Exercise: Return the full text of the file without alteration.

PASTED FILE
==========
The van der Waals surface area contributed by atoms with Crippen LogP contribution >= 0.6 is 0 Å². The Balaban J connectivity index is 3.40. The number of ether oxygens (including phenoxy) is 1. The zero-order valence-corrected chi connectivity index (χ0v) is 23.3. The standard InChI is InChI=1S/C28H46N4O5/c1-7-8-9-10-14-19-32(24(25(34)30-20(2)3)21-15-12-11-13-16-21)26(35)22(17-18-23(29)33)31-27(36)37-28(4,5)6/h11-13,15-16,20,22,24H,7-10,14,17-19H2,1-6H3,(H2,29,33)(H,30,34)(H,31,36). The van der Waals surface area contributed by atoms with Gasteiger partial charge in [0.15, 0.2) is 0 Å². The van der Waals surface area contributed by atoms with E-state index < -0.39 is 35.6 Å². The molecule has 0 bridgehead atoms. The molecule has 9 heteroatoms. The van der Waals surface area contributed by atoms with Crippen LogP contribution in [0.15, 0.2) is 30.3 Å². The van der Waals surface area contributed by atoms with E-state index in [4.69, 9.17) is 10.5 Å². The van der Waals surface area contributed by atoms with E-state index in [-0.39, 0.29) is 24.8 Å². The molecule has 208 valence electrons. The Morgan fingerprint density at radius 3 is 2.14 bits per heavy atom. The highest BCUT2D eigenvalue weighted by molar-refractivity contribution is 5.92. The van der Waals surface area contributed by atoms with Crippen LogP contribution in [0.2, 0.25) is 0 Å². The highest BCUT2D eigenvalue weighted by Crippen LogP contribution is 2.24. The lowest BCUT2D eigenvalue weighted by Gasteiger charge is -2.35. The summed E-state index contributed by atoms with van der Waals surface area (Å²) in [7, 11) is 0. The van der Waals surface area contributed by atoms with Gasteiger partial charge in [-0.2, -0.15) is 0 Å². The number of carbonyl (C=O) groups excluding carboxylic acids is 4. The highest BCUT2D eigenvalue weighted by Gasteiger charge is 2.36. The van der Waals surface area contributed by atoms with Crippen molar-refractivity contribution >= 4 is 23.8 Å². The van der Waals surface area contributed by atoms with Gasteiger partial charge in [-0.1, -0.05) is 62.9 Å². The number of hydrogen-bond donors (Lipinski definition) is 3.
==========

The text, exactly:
The van der Waals surface area contributed by atoms with Crippen LogP contribution >= 0.6 is 0 Å². The Balaban J connectivity index is 3.40. The number of ether oxygens (including phenoxy) is 1. The zero-order valence-corrected chi connectivity index (χ0v) is 23.3. The standard InChI is InChI=1S/C28H46N4O5/c1-7-8-9-10-14-19-32(24(25(34)30-20(2)3)21-15-12-11-13-16-21)26(35)22(17-18-23(29)33)31-27(36)37-28(4,5)6/h11-13,15-16,20,22,24H,7-10,14,17-19H2,1-6H3,(H2,29,33)(H,30,34)(H,31,36). The van der Waals surface area contributed by atoms with Gasteiger partial charge in [0.15, 0.2) is 0 Å². The van der Waals surface area contributed by atoms with E-state index < -0.39 is 35.6 Å². The molecule has 0 bridgehead atoms. The molecule has 9 heteroatoms. The van der Waals surface area contributed by atoms with Crippen LogP contribution in [0.15, 0.2) is 30.3 Å². The van der Waals surface area contributed by atoms with E-state index in [4.69, 9.17) is 10.5 Å². The van der Waals surface area contributed by atoms with E-state index in [-0.39, 0.29) is 24.8 Å². The molecule has 208 valence electrons. The Morgan fingerprint density at radius 3 is 2.14 bits per heavy atom. The highest BCUT2D eigenvalue weighted by molar-refractivity contribution is 5.92. The van der Waals surface area contributed by atoms with Crippen LogP contribution in [0.2, 0.25) is 0 Å². The highest BCUT2D eigenvalue weighted by Crippen LogP contribution is 2.24. The lowest BCUT2D eigenvalue weighted by Gasteiger charge is -2.35. The summed E-state index contributed by atoms with van der Waals surface area (Å²) in [7, 11) is 0. The van der Waals surface area contributed by atoms with Gasteiger partial charge in [-0.2, -0.15) is 0 Å². The number of carbonyl (C=O) groups excluding carboxylic acids is 4. The highest BCUT2D eigenvalue weighted by Gasteiger charge is 2.36. The van der Waals surface area contributed by atoms with Crippen molar-refractivity contribution >= 4 is 23.8 Å². The van der Waals surface area contributed by atoms with Gasteiger partial charge in [-0.1, -0.05) is 62.9 Å². The number of hydrogen-bond donors (Lipinski definition) is 3.